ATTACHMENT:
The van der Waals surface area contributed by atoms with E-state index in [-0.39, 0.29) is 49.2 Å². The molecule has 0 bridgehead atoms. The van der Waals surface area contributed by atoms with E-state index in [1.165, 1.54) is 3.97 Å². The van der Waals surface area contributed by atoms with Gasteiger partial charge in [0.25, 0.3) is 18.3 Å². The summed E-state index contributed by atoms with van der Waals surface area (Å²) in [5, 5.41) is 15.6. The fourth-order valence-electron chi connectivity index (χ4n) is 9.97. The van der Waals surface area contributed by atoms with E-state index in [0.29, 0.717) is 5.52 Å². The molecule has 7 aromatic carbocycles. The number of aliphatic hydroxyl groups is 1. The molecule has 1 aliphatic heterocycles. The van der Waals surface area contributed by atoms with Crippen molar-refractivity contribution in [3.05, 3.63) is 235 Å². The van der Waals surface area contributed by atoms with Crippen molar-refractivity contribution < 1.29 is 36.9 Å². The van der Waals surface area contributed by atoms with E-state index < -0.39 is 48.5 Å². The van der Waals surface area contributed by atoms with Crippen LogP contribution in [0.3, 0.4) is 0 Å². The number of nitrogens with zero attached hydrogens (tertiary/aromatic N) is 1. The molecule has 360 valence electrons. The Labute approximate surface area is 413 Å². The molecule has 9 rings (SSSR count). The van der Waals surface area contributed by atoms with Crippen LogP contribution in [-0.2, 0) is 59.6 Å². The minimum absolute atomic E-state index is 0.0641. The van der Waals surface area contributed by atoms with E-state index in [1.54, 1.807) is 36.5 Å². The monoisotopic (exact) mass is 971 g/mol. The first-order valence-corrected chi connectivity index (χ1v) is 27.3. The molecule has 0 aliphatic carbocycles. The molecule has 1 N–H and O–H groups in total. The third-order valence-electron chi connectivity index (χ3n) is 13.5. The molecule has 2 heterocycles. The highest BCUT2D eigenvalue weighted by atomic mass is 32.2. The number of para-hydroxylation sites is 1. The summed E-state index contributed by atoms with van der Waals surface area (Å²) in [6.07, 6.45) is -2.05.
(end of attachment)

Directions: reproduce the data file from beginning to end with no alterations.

The van der Waals surface area contributed by atoms with E-state index in [-0.39, 0.29) is 49.2 Å². The molecule has 0 bridgehead atoms. The van der Waals surface area contributed by atoms with E-state index in [1.165, 1.54) is 3.97 Å². The van der Waals surface area contributed by atoms with Gasteiger partial charge in [0.25, 0.3) is 18.3 Å². The summed E-state index contributed by atoms with van der Waals surface area (Å²) in [5, 5.41) is 15.6. The fourth-order valence-electron chi connectivity index (χ4n) is 9.97. The van der Waals surface area contributed by atoms with E-state index in [0.29, 0.717) is 5.52 Å². The molecule has 7 aromatic carbocycles. The number of aliphatic hydroxyl groups is 1. The molecule has 1 aliphatic heterocycles. The van der Waals surface area contributed by atoms with Crippen molar-refractivity contribution in [3.05, 3.63) is 235 Å². The van der Waals surface area contributed by atoms with Crippen molar-refractivity contribution < 1.29 is 36.9 Å². The van der Waals surface area contributed by atoms with E-state index < -0.39 is 48.5 Å². The van der Waals surface area contributed by atoms with Crippen LogP contribution in [0.3, 0.4) is 0 Å². The number of nitrogens with zero attached hydrogens (tertiary/aromatic N) is 1. The molecule has 360 valence electrons. The Labute approximate surface area is 413 Å². The molecule has 9 rings (SSSR count). The van der Waals surface area contributed by atoms with Crippen LogP contribution in [-0.2, 0) is 59.6 Å². The minimum absolute atomic E-state index is 0.0641. The van der Waals surface area contributed by atoms with E-state index in [1.54, 1.807) is 36.5 Å². The monoisotopic (exact) mass is 971 g/mol. The first-order valence-corrected chi connectivity index (χ1v) is 27.3. The molecule has 0 aliphatic carbocycles. The molecule has 1 N–H and O–H groups in total. The third-order valence-electron chi connectivity index (χ3n) is 13.5. The molecule has 2 heterocycles. The highest BCUT2D eigenvalue weighted by atomic mass is 32.2. The number of para-hydroxylation sites is 1. The summed E-state index contributed by atoms with van der Waals surface area (Å²) in [6.07, 6.45) is -2.05.